Eugene Leitl wrote:
> > My feeling is that once the wave has passed you by, evolution is through
> > with you. All the factors that got you here are irrelevant now.
>No, the evolution is still pretty much active. Only the fitness
>function has changed: you don't get benefit for running anymore. Now
>the question is whether you now 1) metamorphize into sedentary
>phenotype (I agree with you that there there is not much need for a
>pioneer to carry such genotype) 2) adapt rapidly to changed conditions
>3) failing that, get overwhelmed by slower but fitter successor wave
>organisms (that wave did come from somewhere, after all).
>... After the wave front specialists have passed, the medium
>is left colonized. Now you will to start adapting to sedentary
>conditions, evolve into grass, sheep, wolves, people with guns and
>whatever evolution nonlinearities will come up with. ...
>Expecting sterile substrate (or even sterile organisms) in wave's wake
>is utterly unreasonable. Life just doesn't do such things.
David Blenkinsop <firstname.lastname@example.org> wrote:
>Myself, now that I better understand what Robin Hanson is saying here, I
>find that I think the whole Cosmic Commons thing is utter nonsense!
>In effect, the whole idea is at odds with other comments that Robin has
>made in the past, about the likely inevitability of life's successfully
>colonizing all sorts of niches? So, maybe you've got some folks running
>lemminglike for the frontier, this is no argument for a total lack of
>"stay at home" settlers. Maybe this amounts to some sort of strange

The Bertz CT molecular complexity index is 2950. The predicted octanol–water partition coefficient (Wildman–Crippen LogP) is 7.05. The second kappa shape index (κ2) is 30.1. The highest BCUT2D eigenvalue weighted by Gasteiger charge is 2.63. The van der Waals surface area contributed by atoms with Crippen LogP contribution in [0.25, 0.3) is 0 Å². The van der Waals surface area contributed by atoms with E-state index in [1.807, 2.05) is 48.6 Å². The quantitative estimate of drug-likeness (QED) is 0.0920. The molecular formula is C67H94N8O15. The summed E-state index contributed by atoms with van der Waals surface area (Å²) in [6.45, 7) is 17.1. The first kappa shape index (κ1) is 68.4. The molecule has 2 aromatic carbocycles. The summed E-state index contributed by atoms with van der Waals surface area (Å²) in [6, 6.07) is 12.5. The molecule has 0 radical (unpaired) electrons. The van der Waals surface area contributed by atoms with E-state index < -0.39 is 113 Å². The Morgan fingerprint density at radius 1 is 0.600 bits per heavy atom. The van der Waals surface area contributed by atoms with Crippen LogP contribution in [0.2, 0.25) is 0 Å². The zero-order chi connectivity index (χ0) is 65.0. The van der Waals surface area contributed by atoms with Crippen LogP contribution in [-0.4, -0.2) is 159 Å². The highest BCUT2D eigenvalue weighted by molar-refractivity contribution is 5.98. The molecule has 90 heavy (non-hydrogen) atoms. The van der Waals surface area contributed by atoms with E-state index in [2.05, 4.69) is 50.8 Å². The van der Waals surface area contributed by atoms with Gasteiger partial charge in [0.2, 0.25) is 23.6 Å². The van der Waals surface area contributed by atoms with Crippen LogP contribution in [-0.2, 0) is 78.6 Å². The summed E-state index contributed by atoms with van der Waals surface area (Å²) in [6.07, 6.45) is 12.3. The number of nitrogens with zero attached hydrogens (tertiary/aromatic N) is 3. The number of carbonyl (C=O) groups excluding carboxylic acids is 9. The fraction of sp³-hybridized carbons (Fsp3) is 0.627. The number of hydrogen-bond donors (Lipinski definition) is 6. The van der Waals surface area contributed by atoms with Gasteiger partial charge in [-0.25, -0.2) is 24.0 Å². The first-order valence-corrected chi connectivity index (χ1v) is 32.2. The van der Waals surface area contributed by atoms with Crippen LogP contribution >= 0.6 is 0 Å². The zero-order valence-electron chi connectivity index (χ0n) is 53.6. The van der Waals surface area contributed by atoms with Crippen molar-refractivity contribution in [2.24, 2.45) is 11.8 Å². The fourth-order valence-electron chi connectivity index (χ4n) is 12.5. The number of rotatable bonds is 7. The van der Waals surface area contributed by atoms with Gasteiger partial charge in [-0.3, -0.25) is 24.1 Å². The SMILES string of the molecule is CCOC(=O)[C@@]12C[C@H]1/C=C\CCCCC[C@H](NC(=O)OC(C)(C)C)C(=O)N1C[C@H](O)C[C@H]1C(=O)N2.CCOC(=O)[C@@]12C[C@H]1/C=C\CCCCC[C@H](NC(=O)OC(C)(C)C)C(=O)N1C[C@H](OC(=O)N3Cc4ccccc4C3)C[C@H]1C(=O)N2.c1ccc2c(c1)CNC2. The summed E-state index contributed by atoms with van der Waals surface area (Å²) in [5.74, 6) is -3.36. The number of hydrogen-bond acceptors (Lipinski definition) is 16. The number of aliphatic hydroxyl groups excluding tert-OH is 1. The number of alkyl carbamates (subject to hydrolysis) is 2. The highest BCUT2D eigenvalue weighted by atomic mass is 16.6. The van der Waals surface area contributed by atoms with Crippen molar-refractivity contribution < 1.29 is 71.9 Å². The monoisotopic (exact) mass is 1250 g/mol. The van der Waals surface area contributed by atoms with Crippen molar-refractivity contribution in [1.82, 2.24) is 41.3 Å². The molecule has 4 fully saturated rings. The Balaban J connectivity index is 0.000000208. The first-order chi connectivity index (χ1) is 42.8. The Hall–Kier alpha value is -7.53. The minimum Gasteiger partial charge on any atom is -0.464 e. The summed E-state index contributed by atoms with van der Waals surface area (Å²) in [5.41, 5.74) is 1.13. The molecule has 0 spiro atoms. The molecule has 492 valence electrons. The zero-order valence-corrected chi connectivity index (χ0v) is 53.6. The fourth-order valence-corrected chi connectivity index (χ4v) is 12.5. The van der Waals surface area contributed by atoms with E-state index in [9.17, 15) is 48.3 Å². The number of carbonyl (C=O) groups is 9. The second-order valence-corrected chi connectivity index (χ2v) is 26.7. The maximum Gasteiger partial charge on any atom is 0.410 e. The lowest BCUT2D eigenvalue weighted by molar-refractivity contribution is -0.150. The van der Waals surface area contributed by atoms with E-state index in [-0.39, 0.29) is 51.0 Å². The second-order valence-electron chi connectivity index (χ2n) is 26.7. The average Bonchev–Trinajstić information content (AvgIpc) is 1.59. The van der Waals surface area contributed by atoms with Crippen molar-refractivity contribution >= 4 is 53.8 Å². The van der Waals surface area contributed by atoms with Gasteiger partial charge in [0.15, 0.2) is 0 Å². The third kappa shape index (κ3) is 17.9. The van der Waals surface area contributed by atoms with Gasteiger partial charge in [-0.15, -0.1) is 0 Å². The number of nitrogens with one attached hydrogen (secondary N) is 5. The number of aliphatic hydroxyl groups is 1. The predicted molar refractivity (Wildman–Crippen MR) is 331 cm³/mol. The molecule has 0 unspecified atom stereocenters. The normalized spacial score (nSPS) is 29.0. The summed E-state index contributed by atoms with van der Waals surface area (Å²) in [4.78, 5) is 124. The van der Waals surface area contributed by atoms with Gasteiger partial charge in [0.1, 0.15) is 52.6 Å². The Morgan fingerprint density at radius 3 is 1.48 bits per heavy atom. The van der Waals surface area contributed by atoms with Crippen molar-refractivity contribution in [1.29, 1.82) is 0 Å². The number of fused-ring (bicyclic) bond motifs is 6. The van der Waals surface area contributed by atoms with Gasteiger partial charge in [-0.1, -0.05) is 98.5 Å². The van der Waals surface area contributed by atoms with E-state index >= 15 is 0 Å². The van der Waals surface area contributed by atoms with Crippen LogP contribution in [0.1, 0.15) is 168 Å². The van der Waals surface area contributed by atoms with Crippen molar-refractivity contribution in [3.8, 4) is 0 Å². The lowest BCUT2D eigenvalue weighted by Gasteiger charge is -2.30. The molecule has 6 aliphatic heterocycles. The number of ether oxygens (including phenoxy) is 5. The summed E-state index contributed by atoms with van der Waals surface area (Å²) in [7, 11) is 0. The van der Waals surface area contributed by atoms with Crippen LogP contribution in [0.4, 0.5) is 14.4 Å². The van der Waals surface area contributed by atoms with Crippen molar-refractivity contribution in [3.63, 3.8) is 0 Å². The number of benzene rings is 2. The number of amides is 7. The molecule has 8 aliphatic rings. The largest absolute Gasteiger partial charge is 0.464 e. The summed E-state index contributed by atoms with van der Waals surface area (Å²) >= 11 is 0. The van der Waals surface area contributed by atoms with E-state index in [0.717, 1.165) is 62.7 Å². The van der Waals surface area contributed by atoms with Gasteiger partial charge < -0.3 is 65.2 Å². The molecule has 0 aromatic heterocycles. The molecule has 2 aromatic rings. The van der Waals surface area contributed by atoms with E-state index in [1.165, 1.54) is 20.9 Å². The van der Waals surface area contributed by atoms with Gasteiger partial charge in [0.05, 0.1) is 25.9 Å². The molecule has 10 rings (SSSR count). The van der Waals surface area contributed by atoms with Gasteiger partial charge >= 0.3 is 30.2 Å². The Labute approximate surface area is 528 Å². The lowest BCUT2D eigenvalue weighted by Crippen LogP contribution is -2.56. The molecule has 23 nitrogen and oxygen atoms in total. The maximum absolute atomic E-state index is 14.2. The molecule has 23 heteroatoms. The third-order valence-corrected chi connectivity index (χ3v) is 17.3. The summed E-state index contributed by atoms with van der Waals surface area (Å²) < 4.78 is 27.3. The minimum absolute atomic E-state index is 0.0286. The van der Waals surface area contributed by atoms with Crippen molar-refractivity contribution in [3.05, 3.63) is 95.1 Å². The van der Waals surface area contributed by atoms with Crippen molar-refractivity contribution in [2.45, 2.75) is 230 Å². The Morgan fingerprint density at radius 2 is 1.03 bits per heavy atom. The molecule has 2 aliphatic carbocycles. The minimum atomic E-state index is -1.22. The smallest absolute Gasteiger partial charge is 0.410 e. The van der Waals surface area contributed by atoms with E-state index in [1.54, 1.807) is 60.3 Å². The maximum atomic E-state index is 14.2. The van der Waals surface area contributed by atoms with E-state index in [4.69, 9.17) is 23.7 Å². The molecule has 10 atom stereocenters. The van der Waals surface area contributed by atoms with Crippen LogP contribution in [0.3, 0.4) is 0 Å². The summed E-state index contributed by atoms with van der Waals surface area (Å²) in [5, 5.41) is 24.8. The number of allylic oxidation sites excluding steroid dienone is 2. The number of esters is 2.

>assumption that selection could *elimate* variation?
The intuition that all niches eventually get filled is appealing, and my
guess is that it is probably true eventually. But when is eventually?
The point of doing analysis is to make clearer the connections between
assumptions and conclusions. My analysis makes certain assumptions and
gets certain conclusions. When such conclusions are surprising one needs
to re-examine both one's intuitions and assumptions.
My analysis suggests, as per Eugene's taxonomy above, to get the universe
colonized, it is not enough to just have enough variation among stars in
tendencies to go out and explore. Once selection works on that variation
to produce lots of colonization, you also need enough variation in those
colonists to then produce ones who choose to stop moving and settle down.
My guess would be that the main variation of this sort would come from
slower waves moving out from the same central source of variation, instead
of changes in the "genome" of leading edge colonists. To estimate how
much slower the next wave would be, I need better estimates of the
functional forms for my model.
Robin Hanson email@example.com http://hanson.gmu.edu
Asst. Prof. Economics, George Mason University
MSN 1D3, Carow Hall, Fairfax VA 22030-4444
703-993-2326 FAX: 703-993-2323
This archive was generated by hypermail 2b30 : Mon May 28 2001 - 09:50:17 MDT